gas hot water heater age limit


My gas hot water heater is 25yrs. old and works fine but looks its age with a little rust around the bottom, should I replace it soon or wait until it actually fails. How dangerous is it?
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Unless the flood it will cause when it fails is a problem, it's probably not dangerous.
But if you've got 25 years out of it, it doesn't owe you anything. I'd do a pre-emptive replacement. The main reason is so you can do it on your terms and time table and shop around for a good one and a good installer-- not rely on some plumber you frantically call on a Sunday when it fails...
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I have no idea if it's dangerous, but in my experience when water heaters go, they don't just stop making hot water, they spew water all over the place. That may not be true with newer models.
If it was up to me, I'd replace the thing before I had a big water cleanup on my hands. Other people might have a different opinion/experience.
nancy
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It's definitely earned its keep -- time to get a replacement. BUT -- what sort of furnace do you have? Is it old, too? Are they vented out the same chimney? This may make a difference -- I've learned the painful way that the new water heaters require more combustible air (which they pull from the room they're in unless they are direct vent) -- and, if like me, your furnace is old, too -- they will compete with each other. And if the water heater is vented out/up its own chimney -- and that chimney is on an outside wall -- it could spell trouble in the form of poor draft and condensation.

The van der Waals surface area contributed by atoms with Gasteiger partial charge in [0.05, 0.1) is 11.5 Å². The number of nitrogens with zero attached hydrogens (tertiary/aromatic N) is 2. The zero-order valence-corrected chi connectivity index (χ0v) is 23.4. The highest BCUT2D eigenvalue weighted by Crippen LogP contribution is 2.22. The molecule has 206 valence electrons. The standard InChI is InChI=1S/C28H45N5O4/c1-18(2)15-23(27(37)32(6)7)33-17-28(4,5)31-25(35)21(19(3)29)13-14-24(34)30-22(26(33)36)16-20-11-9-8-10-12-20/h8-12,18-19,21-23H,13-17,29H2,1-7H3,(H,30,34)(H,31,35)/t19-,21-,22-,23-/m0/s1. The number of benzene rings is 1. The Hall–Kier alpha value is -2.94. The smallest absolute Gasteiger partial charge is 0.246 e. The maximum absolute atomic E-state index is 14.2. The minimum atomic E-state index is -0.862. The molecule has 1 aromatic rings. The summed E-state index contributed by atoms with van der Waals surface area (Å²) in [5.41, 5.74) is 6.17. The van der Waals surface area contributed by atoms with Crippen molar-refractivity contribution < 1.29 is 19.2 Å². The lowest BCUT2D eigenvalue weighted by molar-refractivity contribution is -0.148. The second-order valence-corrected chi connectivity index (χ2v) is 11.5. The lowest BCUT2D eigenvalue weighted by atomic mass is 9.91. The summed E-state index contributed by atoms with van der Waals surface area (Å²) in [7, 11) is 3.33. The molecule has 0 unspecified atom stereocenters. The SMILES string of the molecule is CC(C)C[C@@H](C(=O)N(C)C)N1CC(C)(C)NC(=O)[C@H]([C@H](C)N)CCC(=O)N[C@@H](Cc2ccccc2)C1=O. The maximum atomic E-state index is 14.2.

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floor starting 5 min after you leave. Look at the warranty that you get with a new gas water heater today---7-10 years (and you have to be on the threshold of a failure with one 25 yrs old). I've had two heaters fail, fortunately I was home both times. The first time I went outside because I thought someone turned on my outside faucet the because running water noise was so loud. MLD
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wrote:

I was told that when they leaked it usually started slow, but in my case I thought it was the AC condensate which had already leaked on the floor, and I thought it was taking days to dry, so I didn't recognize it as a WH problem.
When you get a new one, put a pan under it and connect the pan to a drain so you don't have to worry about this the next time, and in addition you can keep the wh until it breaks.
I don't see that causing a frantic rush. You can decide in advance who you want to deal with and pretty much what you want to buy, and anyone can go a couple days or more without hot water. One can wash somewhere else or take a spongebath with water heated on the stove. How are we ever going to fight Al Queda if we can't go a few days without hot water?
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REALLY OLD HEATERS lasted 50 years, they may not have been as energy efficent, but were built to last!
He may have one of those, it might be 1/2 thru its life.
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Water heater tanks only fail after the sacrificial anode is eaten away. To check pull out the anode.
You can get instructions here: http://waterheaterrescue.com /
--
Roger Shoaf
If you are not part of the solution, you are not dissolved in the solvent.
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